Monday, November 15, 2010

What is the purpose of recess and lunch times at school?

Seems like an odd question doesn't it? I must admit it's not one that I've given much thought to, until recently.

On Friday morning before school, Miss 9 came up to me and said that her teacher had assigned classmates for them to play at recess and lunch time and she had been given two boys to play with whom she didn’t really get on with and she really was upset that she couldn't play with her friends – unless her 'buddies' (and their 'buddies') played too. Apparently they also had to eat lunch with these kids and not with their normal groups.

I was stunned! And tried to discover what the 'real' story was.

From her I gathered that one girl (who is a known trouble-maker) had made another girl cry over something and there was a boy who was also 'being mean' to other kids and the teacher wanted them to play with different people to stop this behaviour.

Needless to say I decided to talk to the teacher.

I stopped by the Principal's office for another reason and mentioned it to him. He said it sounded strange but to take it up with the teacher first and if I didn't get an answer I was happy with to go back to him.

I spoke to the teacher. She basically said that "they were having social integration issues in the classroom and this approach had worked successfully in the year 1 class so I want to try it". I put forward my point of view that I considered recess and lunch time a "time out" for my daughter where she could unwind from the stress of the class and relax and play with her friends and making her play with kids she wouldn't normally play with would stress her. I also pointed out that there was a big difference between the social development of year 1 and year 3 children.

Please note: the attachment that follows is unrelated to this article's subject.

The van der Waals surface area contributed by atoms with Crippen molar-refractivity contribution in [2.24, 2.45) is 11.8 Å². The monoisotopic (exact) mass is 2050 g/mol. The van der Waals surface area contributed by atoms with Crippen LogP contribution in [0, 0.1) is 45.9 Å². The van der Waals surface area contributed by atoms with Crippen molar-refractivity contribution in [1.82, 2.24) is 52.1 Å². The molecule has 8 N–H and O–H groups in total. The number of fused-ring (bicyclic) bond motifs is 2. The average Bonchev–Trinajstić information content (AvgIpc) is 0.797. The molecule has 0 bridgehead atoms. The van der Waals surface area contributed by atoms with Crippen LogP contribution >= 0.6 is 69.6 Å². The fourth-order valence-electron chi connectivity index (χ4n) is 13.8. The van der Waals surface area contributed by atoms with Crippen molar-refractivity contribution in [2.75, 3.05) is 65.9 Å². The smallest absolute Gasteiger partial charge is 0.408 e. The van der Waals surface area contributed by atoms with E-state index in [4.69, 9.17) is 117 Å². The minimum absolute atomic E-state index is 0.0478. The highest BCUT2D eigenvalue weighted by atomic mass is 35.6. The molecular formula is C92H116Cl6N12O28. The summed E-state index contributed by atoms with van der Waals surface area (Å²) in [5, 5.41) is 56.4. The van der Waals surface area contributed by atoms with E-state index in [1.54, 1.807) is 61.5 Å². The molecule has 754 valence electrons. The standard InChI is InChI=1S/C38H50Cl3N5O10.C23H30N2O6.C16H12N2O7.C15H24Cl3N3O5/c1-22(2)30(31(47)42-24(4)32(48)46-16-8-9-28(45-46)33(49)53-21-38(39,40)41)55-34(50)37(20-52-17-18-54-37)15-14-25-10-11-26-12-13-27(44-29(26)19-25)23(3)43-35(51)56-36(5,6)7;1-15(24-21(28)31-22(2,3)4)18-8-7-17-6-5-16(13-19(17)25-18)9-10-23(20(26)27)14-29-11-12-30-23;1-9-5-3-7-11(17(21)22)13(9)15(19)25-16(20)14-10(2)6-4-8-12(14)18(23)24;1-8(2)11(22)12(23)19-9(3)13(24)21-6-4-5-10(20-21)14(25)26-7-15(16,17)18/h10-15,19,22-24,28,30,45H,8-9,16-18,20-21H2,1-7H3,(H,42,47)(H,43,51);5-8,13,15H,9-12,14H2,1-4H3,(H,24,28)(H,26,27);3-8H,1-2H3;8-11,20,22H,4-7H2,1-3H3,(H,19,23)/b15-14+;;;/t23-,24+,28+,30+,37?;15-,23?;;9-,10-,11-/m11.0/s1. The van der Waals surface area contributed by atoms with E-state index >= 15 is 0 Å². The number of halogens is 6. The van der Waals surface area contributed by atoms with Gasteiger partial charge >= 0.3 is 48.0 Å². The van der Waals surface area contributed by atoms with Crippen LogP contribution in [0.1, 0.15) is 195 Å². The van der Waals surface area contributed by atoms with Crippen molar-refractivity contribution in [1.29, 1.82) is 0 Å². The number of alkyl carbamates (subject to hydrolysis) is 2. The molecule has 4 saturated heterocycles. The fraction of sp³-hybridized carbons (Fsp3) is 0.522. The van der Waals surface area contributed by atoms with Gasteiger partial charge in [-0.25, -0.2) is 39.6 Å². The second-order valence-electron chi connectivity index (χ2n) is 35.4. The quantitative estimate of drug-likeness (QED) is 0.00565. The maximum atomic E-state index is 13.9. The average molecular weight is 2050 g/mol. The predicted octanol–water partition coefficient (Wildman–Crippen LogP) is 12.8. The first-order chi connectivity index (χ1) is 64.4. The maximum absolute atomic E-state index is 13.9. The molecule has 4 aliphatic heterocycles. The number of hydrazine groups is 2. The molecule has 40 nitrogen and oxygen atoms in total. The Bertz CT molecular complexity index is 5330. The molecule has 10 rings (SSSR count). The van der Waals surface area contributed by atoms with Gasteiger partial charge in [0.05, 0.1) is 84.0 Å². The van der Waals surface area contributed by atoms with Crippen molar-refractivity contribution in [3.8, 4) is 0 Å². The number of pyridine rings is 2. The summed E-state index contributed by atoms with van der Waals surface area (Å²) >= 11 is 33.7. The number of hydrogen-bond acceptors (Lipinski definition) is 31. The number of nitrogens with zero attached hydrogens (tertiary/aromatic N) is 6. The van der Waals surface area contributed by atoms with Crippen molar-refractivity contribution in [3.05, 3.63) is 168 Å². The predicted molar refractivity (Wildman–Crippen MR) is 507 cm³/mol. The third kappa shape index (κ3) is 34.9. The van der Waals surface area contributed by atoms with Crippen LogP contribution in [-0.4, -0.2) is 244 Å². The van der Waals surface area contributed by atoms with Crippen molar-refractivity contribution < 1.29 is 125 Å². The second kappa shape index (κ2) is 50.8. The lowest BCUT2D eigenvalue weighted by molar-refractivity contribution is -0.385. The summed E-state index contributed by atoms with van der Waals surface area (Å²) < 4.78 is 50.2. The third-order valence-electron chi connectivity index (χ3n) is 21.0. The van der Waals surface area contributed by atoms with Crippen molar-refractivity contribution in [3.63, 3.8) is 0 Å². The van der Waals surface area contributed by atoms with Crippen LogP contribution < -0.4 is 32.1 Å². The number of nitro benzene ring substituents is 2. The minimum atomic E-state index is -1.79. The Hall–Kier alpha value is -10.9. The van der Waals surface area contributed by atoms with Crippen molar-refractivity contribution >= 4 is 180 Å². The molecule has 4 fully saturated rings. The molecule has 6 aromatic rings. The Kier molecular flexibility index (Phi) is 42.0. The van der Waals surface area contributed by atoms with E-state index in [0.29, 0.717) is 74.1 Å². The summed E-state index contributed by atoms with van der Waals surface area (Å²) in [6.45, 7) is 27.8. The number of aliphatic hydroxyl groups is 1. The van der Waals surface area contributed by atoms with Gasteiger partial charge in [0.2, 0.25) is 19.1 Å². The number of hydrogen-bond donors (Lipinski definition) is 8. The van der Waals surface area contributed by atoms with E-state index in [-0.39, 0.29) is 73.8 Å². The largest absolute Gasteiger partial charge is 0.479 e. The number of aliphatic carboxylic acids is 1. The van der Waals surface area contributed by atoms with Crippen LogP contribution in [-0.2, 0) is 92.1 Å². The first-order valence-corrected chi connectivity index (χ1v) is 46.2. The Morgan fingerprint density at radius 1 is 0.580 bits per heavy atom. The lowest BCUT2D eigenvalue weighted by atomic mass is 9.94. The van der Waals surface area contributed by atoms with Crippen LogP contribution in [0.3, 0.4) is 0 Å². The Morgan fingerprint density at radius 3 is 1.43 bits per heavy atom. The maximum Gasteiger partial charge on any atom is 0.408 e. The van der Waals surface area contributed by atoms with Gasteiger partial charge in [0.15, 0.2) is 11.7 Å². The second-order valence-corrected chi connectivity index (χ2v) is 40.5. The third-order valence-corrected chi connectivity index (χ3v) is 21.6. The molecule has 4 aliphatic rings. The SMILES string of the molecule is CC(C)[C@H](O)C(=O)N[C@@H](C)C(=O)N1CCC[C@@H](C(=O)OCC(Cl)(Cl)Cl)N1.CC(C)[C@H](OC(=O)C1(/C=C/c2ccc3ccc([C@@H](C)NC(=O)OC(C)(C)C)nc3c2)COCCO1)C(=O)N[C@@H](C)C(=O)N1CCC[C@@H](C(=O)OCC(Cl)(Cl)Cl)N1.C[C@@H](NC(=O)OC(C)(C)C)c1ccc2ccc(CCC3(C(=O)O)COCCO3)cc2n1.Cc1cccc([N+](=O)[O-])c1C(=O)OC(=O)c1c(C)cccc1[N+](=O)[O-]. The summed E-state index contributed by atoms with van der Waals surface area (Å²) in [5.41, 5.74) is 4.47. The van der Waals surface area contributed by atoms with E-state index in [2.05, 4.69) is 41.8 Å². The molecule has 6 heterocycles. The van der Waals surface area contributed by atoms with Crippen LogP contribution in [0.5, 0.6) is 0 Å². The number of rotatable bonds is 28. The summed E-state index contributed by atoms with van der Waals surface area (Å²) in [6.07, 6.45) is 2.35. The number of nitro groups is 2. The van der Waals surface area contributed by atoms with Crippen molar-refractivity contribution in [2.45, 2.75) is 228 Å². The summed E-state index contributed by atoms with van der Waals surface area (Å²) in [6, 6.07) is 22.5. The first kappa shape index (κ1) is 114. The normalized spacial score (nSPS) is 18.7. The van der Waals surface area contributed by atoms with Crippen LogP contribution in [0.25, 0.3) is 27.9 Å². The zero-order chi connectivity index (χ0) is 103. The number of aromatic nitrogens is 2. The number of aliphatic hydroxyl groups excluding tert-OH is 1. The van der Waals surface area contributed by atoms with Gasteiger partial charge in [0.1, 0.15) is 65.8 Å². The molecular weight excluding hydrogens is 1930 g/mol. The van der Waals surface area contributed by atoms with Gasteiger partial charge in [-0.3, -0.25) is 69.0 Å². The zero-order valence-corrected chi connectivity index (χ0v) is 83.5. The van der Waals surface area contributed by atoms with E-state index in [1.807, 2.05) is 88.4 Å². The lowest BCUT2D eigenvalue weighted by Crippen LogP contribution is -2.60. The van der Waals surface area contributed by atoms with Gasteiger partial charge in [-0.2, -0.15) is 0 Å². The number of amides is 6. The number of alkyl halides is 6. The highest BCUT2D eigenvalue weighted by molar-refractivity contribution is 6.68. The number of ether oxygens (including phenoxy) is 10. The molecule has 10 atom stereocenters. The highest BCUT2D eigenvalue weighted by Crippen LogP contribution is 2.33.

The teacher did concede "that the pairing (my daughter) had ended up with wasn't ideal" but that my daughter had "strong social skills which she hoped would help the other children". I pointed out that I didn't think this was likely and that all I could see it doing was stressing my daughter.

In the end, we decided to give it a go for the day and see how things went. I was reluctant to do this but didn't feel that I was getting anywhere with the teacher and my daughter, when the teacher asked her if she was willing to try it, said "yes". I mentioned the situation to the Principal and said I would give him feedback the following week.

After school I asked Miss 9 how it went. She said it was "okay" but that apparently one of the boys had slammed the other boy's fingers in the toilet door and that put an end to the "playing together" (this happened at the end of the lunch time anyway).

However, Miss 9 had a VERY DISTURBED night on the Friday night. She was crying in her sleep, calling out and was generally not settled. We've not seen this sort of behaviour from her in a long time and it is definitely a sign of stress with her. So I decided to talk to the teacher again this morning to ensure that they weren't going to do it again.